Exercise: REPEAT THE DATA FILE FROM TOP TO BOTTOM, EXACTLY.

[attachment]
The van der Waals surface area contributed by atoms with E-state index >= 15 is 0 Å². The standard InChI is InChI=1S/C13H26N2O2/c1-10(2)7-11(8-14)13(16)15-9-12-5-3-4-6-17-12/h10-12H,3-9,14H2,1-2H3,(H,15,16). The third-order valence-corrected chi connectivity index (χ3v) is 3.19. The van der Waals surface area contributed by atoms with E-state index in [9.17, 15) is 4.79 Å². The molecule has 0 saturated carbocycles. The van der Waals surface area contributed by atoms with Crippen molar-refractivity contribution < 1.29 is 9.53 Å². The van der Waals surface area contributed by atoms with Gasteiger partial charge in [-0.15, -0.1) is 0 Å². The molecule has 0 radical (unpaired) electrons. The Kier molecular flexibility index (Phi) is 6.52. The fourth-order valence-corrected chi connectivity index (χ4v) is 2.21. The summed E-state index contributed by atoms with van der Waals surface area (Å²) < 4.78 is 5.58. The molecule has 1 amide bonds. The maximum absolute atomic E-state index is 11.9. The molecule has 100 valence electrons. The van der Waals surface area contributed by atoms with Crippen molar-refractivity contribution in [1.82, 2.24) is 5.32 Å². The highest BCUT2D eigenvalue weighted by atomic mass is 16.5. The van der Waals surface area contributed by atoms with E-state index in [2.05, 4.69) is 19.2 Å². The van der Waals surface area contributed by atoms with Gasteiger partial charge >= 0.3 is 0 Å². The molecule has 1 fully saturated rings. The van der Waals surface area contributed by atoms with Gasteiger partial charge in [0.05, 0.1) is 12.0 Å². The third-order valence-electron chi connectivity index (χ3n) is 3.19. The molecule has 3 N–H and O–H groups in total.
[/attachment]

The van der Waals surface area contributed by atoms with E-state index >= 15 is 0 Å². The standard InChI is InChI=1S/C13H26N2O2/c1-10(2)7-11(8-14)13(16)15-9-12-5-3-4-6-17-12/h10-12H,3-9,14H2,1-2H3,(H,15,16). The third-order valence-corrected chi connectivity index (χ3v) is 3.19. The van der Waals surface area contributed by atoms with E-state index in [9.17, 15) is 4.79 Å². The molecule has 0 saturated carbocycles. The van der Waals surface area contributed by atoms with Crippen molar-refractivity contribution < 1.29 is 9.53 Å². The van der Waals surface area contributed by atoms with Gasteiger partial charge in [-0.15, -0.1) is 0 Å². The molecule has 0 radical (unpaired) electrons. The Kier molecular flexibility index (Phi) is 6.52. The fourth-order valence-corrected chi connectivity index (χ4v) is 2.21. The summed E-state index contributed by atoms with van der Waals surface area (Å²) < 4.78 is 5.58. The molecule has 1 amide bonds. The maximum absolute atomic E-state index is 11.9. The molecule has 100 valence electrons. The van der Waals surface area contributed by atoms with Crippen molar-refractivity contribution in [1.82, 2.24) is 5.32 Å². The highest BCUT2D eigenvalue weighted by atomic mass is 16.5. The van der Waals surface area contributed by atoms with E-state index in [2.05, 4.69) is 19.2 Å². The van der Waals surface area contributed by atoms with Gasteiger partial charge >= 0.3 is 0 Å². The molecule has 1 fully saturated rings. The van der Waals surface area contributed by atoms with Gasteiger partial charge in [0.05, 0.1) is 12.0 Å². The third-order valence-electron chi connectivity index (χ3n) is 3.19. The molecule has 3 N–H and O–H groups in total.